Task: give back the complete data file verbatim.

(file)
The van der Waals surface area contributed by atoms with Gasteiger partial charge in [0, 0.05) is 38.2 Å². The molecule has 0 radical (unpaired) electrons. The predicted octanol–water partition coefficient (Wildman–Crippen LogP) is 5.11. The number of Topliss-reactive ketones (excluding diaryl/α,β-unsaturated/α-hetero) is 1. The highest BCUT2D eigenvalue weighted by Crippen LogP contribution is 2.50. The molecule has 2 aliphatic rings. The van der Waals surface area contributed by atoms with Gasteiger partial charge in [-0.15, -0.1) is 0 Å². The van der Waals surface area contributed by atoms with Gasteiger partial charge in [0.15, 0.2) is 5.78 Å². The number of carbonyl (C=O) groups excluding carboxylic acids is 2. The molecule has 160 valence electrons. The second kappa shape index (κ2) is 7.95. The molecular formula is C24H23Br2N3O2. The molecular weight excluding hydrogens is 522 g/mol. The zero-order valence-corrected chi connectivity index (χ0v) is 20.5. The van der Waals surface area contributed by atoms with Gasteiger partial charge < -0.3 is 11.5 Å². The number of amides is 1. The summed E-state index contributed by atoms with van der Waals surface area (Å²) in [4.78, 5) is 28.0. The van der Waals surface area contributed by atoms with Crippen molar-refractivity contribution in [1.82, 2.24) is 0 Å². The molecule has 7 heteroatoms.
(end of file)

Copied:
The van der Waals surface area contributed by atoms with Gasteiger partial charge in [0, 0.05) is 38.2 Å². The molecule has 0 radical (unpaired) electrons. The predicted octanol–water partition coefficient (Wildman–Crippen LogP) is 5.11. The number of Topliss-reactive ketones (excluding diaryl/α,β-unsaturated/α-hetero) is 1. The highest BCUT2D eigenvalue weighted by Crippen LogP contribution is 2.50. The molecule has 2 aliphatic rings. The van der Waals surface area contributed by atoms with Gasteiger partial charge in [-0.15, -0.1) is 0 Å². The van der Waals surface area contributed by atoms with Gasteiger partial charge in [0.15, 0.2) is 5.78 Å². The number of carbonyl (C=O) groups excluding carboxylic acids is 2. The molecule has 160 valence electrons. The second kappa shape index (κ2) is 7.95. The molecular formula is C24H23Br2N3O2. The molecular weight excluding hydrogens is 522 g/mol. The zero-order valence-corrected chi connectivity index (χ0v) is 20.5. The van der Waals surface area contributed by atoms with Gasteiger partial charge < -0.3 is 11.5 Å². The number of amides is 1. The summed E-state index contributed by atoms with van der Waals surface area (Å²) in [4.78, 5) is 28.0. The van der Waals surface area contributed by atoms with Crippen molar-refractivity contribution in [1.82, 2.24) is 0 Å². The molecule has 7 heteroatoms.